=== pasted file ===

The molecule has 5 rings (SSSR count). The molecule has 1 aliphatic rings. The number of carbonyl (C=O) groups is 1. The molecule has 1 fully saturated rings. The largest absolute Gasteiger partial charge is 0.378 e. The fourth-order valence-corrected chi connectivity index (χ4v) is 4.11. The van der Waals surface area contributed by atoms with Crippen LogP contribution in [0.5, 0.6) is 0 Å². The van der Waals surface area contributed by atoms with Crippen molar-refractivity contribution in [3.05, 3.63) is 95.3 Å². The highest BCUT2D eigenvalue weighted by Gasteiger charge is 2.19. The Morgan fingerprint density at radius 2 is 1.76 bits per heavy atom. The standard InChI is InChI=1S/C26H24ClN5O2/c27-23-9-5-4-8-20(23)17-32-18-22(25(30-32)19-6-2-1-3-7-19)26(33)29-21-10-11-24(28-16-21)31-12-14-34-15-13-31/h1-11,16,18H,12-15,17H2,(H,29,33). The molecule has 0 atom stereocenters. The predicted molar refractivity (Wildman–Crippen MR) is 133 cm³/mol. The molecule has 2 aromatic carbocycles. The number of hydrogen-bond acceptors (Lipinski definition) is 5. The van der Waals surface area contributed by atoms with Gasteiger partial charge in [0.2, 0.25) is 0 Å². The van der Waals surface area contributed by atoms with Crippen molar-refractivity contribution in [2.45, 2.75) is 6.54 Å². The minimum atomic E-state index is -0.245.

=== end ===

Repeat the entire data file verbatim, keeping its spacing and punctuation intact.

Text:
The molecule has 5 rings (SSSR count). The molecule has 1 aliphatic rings. The number of carbonyl (C=O) groups is 1. The molecule has 1 fully saturated rings. The largest absolute Gasteiger partial charge is 0.378 e. The fourth-order valence-corrected chi connectivity index (χ4v) is 4.11. The van der Waals surface area contributed by atoms with Crippen LogP contribution in [0.5, 0.6) is 0 Å². The van der Waals surface area contributed by atoms with Crippen molar-refractivity contribution in [3.05, 3.63) is 95.3 Å². The highest BCUT2D eigenvalue weighted by Gasteiger charge is 2.19. The Morgan fingerprint density at radius 2 is 1.76 bits per heavy atom. The standard InChI is InChI=1S/C26H24ClN5O2/c27-23-9-5-4-8-20(23)17-32-18-22(25(30-32)19-6-2-1-3-7-19)26(33)29-21-10-11-24(28-16-21)31-12-14-34-15-13-31/h1-11,16,18H,12-15,17H2,(H,29,33). The molecule has 0 atom stereocenters. The predicted molar refractivity (Wildman–Crippen MR) is 133 cm³/mol. The molecule has 2 aromatic carbocycles. The number of hydrogen-bond acceptors (Lipinski definition) is 5. The van der Waals surface area contributed by atoms with Gasteiger partial charge in [0.2, 0.25) is 0 Å². The van der Waals surface area contributed by atoms with Crippen molar-refractivity contribution in [2.45, 2.75) is 6.54 Å². The minimum atomic E-state index is -0.245.